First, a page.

If you regularly use Microsoft Word for work, education or any other purpose, you may be interested in a transition to Google Docs – here’s why…
Microsoft Word has been a household name for everyone who needs to accomplish, quite frankly, anything word processor related, since computers were generally available. School essays, resumes, invitations, grocery lists, and so on.
Over the last decade, Google Docs has risen to be a worthy competitor and some may even argue that the cloud-based software from Google has actually surpassed its Microsoft counterpart owing to its feature-rich, multi-function presence.
Word and Google Docs both include a plethora of tools to aid you in your word processing activities. They’re nearly interchangeable in many aspects. However, there are times when one is clearly superior to the other – and you might be able to guess which one that is.
Not only does Google Docs include a variety of features that make it simpler to use, access, and collaborate with, but it also doesn’t remind an entire generation or two of school homework.
Is Google Docs like Microsoft Word?
Google Docs is a word processor just like Microsoft Word. It offers many similar features and has a familiar user interface that allows users to comfortably transition from Word.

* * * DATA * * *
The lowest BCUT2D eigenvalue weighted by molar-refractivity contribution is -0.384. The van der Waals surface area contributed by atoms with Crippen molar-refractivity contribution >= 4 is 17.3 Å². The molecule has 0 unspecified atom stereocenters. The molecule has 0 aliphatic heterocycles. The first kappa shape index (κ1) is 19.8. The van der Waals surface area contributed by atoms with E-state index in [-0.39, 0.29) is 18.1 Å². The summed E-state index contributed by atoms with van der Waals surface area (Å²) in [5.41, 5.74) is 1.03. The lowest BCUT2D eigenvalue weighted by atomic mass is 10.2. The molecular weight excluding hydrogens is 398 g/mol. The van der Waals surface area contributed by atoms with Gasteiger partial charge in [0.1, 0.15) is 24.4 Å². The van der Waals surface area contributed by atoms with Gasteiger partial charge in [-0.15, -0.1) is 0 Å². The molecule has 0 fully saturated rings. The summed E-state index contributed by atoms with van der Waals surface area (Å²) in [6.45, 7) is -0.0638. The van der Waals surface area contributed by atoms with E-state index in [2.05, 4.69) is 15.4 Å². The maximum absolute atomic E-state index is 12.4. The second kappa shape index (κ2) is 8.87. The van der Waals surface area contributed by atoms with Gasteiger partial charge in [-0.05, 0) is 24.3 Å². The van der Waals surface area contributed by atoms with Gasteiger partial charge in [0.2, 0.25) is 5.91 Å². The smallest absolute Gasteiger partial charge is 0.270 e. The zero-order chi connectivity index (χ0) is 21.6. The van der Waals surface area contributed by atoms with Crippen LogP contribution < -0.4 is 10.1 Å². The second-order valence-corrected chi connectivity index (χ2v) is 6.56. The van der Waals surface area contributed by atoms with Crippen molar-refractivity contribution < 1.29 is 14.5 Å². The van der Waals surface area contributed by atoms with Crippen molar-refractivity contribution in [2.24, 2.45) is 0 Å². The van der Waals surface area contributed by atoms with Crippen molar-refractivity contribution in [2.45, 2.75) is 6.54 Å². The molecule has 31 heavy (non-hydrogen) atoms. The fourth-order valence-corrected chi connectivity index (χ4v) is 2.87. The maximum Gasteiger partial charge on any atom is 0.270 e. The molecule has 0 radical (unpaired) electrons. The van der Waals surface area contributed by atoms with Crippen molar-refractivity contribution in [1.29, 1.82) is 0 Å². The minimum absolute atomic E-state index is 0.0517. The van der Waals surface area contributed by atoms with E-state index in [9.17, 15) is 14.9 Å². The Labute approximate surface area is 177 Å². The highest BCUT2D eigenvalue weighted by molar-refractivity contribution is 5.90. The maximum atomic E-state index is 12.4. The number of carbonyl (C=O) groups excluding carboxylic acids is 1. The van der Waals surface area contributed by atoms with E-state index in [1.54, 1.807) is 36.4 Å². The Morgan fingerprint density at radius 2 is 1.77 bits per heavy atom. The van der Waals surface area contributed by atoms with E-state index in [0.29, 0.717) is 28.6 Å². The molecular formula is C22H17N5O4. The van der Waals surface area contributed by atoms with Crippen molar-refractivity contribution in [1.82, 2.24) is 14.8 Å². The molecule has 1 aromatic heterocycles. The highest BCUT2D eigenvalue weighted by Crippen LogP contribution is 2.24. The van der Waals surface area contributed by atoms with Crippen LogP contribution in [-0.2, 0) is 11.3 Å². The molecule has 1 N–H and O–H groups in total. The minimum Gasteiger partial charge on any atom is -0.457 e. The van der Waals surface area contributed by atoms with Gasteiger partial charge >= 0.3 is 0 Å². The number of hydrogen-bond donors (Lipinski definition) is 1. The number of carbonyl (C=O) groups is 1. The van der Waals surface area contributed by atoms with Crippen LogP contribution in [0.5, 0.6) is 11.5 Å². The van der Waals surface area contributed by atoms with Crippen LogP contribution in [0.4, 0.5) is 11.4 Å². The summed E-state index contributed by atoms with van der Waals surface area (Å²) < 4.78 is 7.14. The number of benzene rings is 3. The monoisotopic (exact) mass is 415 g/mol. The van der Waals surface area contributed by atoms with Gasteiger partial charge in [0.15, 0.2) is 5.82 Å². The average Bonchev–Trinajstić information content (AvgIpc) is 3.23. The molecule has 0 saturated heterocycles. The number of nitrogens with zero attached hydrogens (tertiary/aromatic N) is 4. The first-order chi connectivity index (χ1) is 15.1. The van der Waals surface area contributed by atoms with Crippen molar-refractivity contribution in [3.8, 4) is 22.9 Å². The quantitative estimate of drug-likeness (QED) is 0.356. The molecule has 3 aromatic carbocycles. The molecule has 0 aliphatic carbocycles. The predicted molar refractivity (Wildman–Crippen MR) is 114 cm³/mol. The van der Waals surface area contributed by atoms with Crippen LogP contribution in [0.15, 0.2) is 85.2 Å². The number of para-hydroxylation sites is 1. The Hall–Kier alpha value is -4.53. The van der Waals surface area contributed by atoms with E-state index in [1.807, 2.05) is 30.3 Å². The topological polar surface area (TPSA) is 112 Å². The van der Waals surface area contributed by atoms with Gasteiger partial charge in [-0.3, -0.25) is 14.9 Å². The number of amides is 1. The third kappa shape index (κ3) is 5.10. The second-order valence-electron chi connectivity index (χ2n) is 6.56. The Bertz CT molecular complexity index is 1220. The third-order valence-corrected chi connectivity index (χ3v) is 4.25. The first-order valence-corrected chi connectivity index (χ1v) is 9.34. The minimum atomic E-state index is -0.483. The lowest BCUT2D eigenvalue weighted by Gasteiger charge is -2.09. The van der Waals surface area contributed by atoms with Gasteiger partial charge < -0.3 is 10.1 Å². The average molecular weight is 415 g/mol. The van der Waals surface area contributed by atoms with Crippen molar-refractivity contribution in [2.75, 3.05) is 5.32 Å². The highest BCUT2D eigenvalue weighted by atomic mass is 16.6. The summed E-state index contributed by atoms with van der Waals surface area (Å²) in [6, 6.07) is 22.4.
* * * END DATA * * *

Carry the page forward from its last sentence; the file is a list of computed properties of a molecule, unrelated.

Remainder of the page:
It’s simultaneously difficult to both criticise and endorse Microsoft Word. It’s easy to use, has everything you need and certainly gets the job done – but it’s just not Google Docs.
Let’s take a look at exactly why Google Docs is the modern go-to word processor and how exactly it trumps Microsoft Word across a variety of criteria.
Google Docs Is Perfect For Project Collaboration
Now that Microsoft 365 has brought Word to the cloud, both Microsoft Word and Google Docs do offer collaborative functions. Google Docs is the clear winner in this category, though, for several reasons.
To begin with, now that Google Docs is integrated into Drive, it’s much easier to identify the files you’ve shared and to browse to the files that have been shared with you.
The terrific thing about Google Docs’ sharing capability is that you have complete control over who may edit, view, and comment on the document. As a result, Google Docs is an excellent platform for creating public documents that everyone can access and download.
Furthermore, Google Docs features a sophisticated timeline function that displays all previous revisions as well as who made them. You may revert to an older version of the document at any time by clicking on it or simply previewing it to assess modifications.
Google Docs Has Better Cloud Accessibility And Synchronisation
Microsoft Word and Google Docs now both have excellent cloud capabilities. To open, edit, and automatically sync your files online with Microsoft Word, you’ll need to be an Office 365 member. Otherwise, you’ll need to back up your Microsoft Office files to OneDrive.
Google Docs automatically saves your work to the cloud. In fact, every time you make a modification to your document, it is saved, so you never have to bother hitting save.